I know some of you get tired of hearing me go on about the importance of getting an education and learning new skills. But in doing some research last week, I stumbled upon the list of the 30 jobs expected to decline the most in the future. And you know what? A surprising number of these disappearing occupations are the very ones many ex-offenders I work with hope to get. So I thought it might be worth listing a few — not to be a downer — but as further evidence that I’m not making this up. To be smart, you may need to plan ahead for a very different future.
Jobs Projected Decline 2008 to 2018
1. Admistrative Assistants 11.6 %
2. File Clerks 23.4%
3. Shipping and Receiving 6.6%
4. Telemarketers 11.1%
5. Packers and Packagers 4.5%
6. Data Entry Keyers 6.1%
7. Switchboard Operators 10.9%
8. Order Clerks 26.1%
9. Information and Record Clerks 11.8%
10. Machine Feeders and Offbearers 22.2%
The average job is expected to grow 9 to 10 percent over the next ten years, so even a 6.6 percent decline in the number of shipping jobs is significant.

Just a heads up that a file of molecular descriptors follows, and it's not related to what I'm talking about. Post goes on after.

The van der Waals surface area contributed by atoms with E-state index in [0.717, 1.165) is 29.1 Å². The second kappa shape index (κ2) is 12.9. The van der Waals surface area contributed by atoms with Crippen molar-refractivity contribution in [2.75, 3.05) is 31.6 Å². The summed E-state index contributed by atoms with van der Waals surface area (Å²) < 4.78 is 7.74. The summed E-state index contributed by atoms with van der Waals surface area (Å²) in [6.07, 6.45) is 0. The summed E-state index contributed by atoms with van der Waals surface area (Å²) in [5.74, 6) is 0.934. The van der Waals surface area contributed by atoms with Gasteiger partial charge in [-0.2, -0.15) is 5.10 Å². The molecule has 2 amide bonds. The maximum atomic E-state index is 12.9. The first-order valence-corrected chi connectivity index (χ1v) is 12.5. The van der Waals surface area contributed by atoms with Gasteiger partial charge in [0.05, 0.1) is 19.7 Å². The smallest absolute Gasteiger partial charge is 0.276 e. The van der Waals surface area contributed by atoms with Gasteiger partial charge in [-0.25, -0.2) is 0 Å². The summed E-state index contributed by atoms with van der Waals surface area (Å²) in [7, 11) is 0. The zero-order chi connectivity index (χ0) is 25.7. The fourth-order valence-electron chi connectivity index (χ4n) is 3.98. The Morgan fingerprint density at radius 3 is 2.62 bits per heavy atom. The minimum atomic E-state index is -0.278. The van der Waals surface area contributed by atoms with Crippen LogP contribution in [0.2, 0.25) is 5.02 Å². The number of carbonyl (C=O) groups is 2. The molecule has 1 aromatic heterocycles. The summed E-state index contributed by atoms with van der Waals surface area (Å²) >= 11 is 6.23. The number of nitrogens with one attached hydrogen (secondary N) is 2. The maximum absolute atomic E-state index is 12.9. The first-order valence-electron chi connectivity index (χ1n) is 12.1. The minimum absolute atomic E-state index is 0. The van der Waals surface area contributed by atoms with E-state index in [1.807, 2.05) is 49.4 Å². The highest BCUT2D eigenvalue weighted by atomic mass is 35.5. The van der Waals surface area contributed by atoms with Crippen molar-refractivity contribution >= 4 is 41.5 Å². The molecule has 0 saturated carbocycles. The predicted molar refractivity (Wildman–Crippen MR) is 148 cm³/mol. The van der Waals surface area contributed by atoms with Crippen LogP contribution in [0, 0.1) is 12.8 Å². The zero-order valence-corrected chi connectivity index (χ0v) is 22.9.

The only industries where low- and semi-skilled jobs are still increasing? Food service, custodial work and some service jobs.
But don’t take my word for it. Check out the list from the Bureau of Labor Statistics here. You can also look at the 30 fastest growing occupations here. With the exception of about four categories, including home health care aides and personal aides, most of these newer jobs require at least a two-year associate’s degree.
So at the risk of repeating myself, think twice before you rule out getting additional education. Even if school wasn’t your thing, there are vocational training and certificate programs that are very practical and job-specific. Completing one of them could mean the difference between getting a job you can grow in and not getting a job at all. And as I’ve noted earlier, such training is often more affordable than you think.